I should also tell you at this point that this was to be our third sidecar. The previous two had also been Hannigans, the first bought used from a dealer in St. Louis and installed by Heid’s in the Adirondacks. I really enjoyed researching on the Internet, looking for the perfect solutions. Once these were found, bought and imported all was assembled at Heid’s by father Bill and son, Paul. I was called when it was ready and I made the trek with Mary on a Saturday to bring it home. This was my first sidecar “drive” (you “drive” a sidecar rig and “ride” a motorcycle) and it only lasted a few very scary minutes. I hated it. I wasn’t even going to drive it home. I was going to sell it on e-bay that day. But then I remembered that I had plans with my friend, Steve to meet him in Pennsylvania in two days, spend the night at his house and then continue down to Tennessee via the Blue Ridge Parkway. I reluctantly and cautiously started for home. I forgot that my speedometer was now inaccurate because the motorcycle’s round tires were changed to car-type flat tires of a much smaller circumference. The motorcycle was a 1994 BMW K1100LT and its front end now was an Earles-type leading link suspension manufactured in England. The way home consisted only of two-lane roads with very little traffic and before too soon my confidence started to increase. At the same time, though, my shoulder muscles started to ache, so I pulled into a rest stop and was about to brag to Mary about how well I was doing when she indignantly wanted to know why I was driving so slowly. With that my confidence plummeted into the abyss again, as we continued our way home, trying to drive a little faster.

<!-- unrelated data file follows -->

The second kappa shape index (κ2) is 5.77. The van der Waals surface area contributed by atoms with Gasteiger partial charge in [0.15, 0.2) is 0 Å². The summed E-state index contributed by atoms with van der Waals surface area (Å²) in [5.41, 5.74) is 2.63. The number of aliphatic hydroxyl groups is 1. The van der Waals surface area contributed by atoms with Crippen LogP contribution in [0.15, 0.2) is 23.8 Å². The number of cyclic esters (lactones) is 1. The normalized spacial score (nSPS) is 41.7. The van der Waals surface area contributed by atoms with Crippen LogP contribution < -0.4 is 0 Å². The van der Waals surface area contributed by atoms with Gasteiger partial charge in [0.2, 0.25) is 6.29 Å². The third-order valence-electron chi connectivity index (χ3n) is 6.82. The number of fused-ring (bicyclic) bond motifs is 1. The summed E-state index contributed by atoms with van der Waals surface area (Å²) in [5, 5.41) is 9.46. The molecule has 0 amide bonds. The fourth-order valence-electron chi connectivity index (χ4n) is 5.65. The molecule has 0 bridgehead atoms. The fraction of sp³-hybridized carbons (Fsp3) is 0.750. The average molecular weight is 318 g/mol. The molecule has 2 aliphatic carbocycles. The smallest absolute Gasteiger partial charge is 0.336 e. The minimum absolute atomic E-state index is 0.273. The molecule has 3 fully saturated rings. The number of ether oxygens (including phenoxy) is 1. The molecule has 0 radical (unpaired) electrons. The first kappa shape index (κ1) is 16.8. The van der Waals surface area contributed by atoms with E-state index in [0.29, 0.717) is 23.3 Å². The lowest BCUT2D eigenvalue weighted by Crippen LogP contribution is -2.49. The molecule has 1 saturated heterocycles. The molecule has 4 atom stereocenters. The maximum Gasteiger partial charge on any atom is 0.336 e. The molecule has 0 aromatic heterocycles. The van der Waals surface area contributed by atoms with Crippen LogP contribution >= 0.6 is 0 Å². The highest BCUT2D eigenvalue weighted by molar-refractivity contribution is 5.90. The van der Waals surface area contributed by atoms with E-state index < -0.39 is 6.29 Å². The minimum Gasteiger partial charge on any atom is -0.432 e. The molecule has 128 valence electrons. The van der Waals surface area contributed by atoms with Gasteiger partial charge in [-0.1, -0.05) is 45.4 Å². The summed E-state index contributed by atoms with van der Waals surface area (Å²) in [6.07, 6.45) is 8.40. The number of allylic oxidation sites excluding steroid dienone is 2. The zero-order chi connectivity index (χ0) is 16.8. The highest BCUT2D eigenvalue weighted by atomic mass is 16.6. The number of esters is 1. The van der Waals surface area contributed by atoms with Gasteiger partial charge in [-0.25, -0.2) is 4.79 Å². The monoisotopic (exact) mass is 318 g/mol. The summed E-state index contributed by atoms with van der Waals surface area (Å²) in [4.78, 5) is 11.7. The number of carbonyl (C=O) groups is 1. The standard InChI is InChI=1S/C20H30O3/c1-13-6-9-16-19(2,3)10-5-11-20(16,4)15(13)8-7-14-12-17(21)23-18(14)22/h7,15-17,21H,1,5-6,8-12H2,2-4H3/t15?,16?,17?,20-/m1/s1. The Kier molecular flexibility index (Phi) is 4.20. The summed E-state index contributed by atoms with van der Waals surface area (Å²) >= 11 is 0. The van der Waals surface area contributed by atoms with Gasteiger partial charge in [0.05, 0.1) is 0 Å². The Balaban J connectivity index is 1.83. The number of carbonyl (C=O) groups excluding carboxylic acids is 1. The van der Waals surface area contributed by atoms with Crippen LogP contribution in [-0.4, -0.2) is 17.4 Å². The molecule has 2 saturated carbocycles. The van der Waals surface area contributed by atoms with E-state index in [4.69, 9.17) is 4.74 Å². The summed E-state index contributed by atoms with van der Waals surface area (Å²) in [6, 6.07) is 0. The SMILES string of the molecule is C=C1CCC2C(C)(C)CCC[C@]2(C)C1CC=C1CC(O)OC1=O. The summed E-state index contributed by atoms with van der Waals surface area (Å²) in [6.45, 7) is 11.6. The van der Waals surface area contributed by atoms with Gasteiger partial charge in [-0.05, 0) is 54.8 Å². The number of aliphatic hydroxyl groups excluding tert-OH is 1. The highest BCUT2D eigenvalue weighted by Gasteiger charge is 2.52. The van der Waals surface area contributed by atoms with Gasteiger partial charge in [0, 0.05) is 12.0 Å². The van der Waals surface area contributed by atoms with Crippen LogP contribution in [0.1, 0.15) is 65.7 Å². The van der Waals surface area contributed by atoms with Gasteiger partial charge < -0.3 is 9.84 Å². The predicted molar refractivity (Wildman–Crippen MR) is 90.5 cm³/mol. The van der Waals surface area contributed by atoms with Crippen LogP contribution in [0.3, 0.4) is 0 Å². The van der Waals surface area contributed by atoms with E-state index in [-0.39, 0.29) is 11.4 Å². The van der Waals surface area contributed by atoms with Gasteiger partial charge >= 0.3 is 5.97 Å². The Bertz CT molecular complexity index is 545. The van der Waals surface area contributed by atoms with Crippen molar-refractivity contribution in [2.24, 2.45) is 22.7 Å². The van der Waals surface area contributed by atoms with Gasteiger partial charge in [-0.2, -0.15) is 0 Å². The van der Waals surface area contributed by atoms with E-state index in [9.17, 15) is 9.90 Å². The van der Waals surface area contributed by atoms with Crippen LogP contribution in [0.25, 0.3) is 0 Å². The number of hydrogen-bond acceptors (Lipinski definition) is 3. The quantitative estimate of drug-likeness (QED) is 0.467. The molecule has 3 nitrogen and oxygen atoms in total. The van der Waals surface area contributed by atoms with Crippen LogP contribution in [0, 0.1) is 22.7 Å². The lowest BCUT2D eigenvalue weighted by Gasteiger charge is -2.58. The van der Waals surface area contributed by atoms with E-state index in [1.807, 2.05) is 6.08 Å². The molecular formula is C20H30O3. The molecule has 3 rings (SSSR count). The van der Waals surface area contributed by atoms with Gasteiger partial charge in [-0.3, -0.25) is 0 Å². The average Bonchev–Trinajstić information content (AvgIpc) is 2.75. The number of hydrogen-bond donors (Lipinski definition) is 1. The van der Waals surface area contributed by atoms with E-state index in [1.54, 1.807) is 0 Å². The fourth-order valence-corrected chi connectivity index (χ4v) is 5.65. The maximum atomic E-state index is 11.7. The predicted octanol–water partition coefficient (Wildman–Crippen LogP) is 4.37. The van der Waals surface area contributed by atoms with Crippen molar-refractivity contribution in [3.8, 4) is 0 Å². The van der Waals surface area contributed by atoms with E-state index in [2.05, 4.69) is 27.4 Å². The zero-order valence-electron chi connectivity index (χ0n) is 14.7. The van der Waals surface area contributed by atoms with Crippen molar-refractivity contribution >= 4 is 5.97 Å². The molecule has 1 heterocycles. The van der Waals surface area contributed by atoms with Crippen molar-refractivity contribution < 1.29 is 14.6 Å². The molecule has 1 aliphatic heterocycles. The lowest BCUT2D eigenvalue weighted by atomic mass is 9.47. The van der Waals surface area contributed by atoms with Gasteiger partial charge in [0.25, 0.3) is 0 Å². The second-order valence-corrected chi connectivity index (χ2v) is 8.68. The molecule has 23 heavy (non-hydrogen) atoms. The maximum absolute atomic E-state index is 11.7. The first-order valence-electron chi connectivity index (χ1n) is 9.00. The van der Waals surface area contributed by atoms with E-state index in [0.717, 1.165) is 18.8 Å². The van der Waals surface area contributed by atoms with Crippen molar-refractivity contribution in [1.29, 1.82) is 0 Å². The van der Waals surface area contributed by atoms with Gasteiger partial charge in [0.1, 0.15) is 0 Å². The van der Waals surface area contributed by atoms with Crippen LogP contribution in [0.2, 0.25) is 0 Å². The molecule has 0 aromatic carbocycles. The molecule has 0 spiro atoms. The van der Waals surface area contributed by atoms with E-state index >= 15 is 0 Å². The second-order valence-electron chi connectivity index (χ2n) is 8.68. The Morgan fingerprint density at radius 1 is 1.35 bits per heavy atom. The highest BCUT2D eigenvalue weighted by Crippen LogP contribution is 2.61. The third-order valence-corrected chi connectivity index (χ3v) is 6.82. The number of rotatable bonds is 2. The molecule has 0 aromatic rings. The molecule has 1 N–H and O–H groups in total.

There is a happy ending: We made it home, although not in record time and I did meet Steve in Pennsylvania and we did go down to Tennessee and had a great time. During the entire trip I only lifted the sidecar’s wheel once while going around a switchback somewhere in North Carolina, despite the enormous load I was carrying, what with tent, sleeping bag, camp stove, etc. 
 
Since the sidecar’s color didn’t match the motorcycle’s, a few months later I decided to have it painted. We went to pick it up on a beautiful spring day and on the way home I was thinking ahead of how I was going to take pictures of the rig when I got home. I had less than ten miles to go home, when about two miles from home I was making my way around a sharp right-hander, probably too fast, the sidecar lifted and I panicked and did NOTHING, ending up in the ditch, totaling the rig. I had a fractured elbow but I learned a lot from that accident.